Southern California Edison (SCE) recently announced that cities may now purchase and assume control of their SCE-owned streetlights. While we tend not to think much about our networks of street lights, these systems typically represent a city’s single largest energy cost item, draining as much as 60% of a city’s electricity budget.
After taking ownership of their light posts, municipalities are allowed to retrofit them for greater efficiency. By installing low-energy LED bulbs the city also becomes eligible for rebates. The end result is lower energy use, fewer SCE charges, and reduced maintenance costs.
One of the first cities riding this wave of cost savings with LED technology is the City of Los Angeles. Having recently replaced every bulb not deemed historically protected, the city has seen roughly a 60% reduction in energy use, translating to more than $7 million in savings annually. The city also estimates that it saved $2.5 million in maintenance costs.
In these tough times, a chance to cut costs so dramatically has garnered the attention of elected officials and staff alike. The first question usually posed is “how do we get started?”
To answer that question, and to start cities on the road to better, less expensive lighting, organizations in the region are uniting to offer programs tailored specifically to suit this opportunity.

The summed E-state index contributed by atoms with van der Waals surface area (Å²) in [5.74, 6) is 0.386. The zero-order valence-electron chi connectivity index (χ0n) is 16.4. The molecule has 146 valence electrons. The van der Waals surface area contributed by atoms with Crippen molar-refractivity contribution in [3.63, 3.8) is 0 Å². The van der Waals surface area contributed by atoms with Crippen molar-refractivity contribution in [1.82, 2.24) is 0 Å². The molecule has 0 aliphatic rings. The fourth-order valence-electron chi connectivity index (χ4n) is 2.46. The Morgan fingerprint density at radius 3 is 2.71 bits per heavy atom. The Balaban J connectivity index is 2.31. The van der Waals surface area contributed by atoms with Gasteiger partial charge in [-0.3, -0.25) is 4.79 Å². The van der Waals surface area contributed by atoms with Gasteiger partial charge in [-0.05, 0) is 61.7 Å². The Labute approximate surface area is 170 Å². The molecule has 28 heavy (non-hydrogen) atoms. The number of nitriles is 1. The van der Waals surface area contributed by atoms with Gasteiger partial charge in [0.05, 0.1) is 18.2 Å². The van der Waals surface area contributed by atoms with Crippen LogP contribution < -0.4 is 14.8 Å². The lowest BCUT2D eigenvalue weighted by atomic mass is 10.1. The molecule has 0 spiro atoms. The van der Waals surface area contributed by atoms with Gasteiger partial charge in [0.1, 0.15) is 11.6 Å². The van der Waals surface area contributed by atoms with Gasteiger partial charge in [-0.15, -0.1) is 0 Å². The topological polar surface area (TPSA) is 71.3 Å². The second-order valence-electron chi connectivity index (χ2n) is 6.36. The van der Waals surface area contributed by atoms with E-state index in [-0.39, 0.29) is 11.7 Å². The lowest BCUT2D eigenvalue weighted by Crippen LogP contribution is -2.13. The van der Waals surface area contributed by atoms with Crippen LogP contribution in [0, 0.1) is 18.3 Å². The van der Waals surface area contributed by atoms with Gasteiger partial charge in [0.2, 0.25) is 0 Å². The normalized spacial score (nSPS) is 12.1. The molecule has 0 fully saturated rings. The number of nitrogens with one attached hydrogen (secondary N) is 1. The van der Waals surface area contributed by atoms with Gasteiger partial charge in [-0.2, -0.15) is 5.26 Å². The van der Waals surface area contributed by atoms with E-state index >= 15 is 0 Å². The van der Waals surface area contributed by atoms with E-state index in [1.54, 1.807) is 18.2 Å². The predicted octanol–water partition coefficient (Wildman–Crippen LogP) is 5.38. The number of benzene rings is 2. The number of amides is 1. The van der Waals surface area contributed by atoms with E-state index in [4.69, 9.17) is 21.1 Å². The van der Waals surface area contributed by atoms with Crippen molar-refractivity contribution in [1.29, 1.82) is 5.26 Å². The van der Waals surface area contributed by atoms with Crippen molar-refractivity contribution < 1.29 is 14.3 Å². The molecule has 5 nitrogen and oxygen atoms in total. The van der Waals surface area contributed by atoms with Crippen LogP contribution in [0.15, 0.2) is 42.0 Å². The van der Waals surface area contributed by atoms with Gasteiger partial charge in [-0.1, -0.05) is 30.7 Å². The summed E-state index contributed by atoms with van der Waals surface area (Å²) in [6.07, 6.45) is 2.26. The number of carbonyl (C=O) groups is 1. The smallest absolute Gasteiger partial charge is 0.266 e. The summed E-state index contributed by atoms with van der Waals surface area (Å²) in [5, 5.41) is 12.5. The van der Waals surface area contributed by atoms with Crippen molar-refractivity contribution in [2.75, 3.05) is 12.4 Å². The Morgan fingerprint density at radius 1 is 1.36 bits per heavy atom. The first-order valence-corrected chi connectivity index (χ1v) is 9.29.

The Municipal Street Lighting Program is an excellent example. Offered jointly by ICFA and Climatec , this program allows cities to acquire their streetlights from SCE without spending a dime. Bond financing is arranged by ICFA while Climatec executes and installs the conversion of the lights. The end result is a comprehensive modernization effort requiring no out-of-pocket expenditure by the city.
While residents may not be aware of the money their city is saving, they will notice fewer lights in need of repair and better nighttime visibility. This is one of those rare opportunities in local government to improve quality of life for residents while saving money both now and in the future.
ICFA, in partnership with Climatec and Southern California Edison, sponsored a webinar on this program on September 12, 2013 at 11 am. If you were unable to join us, you can watch the presentation in full by clicking here.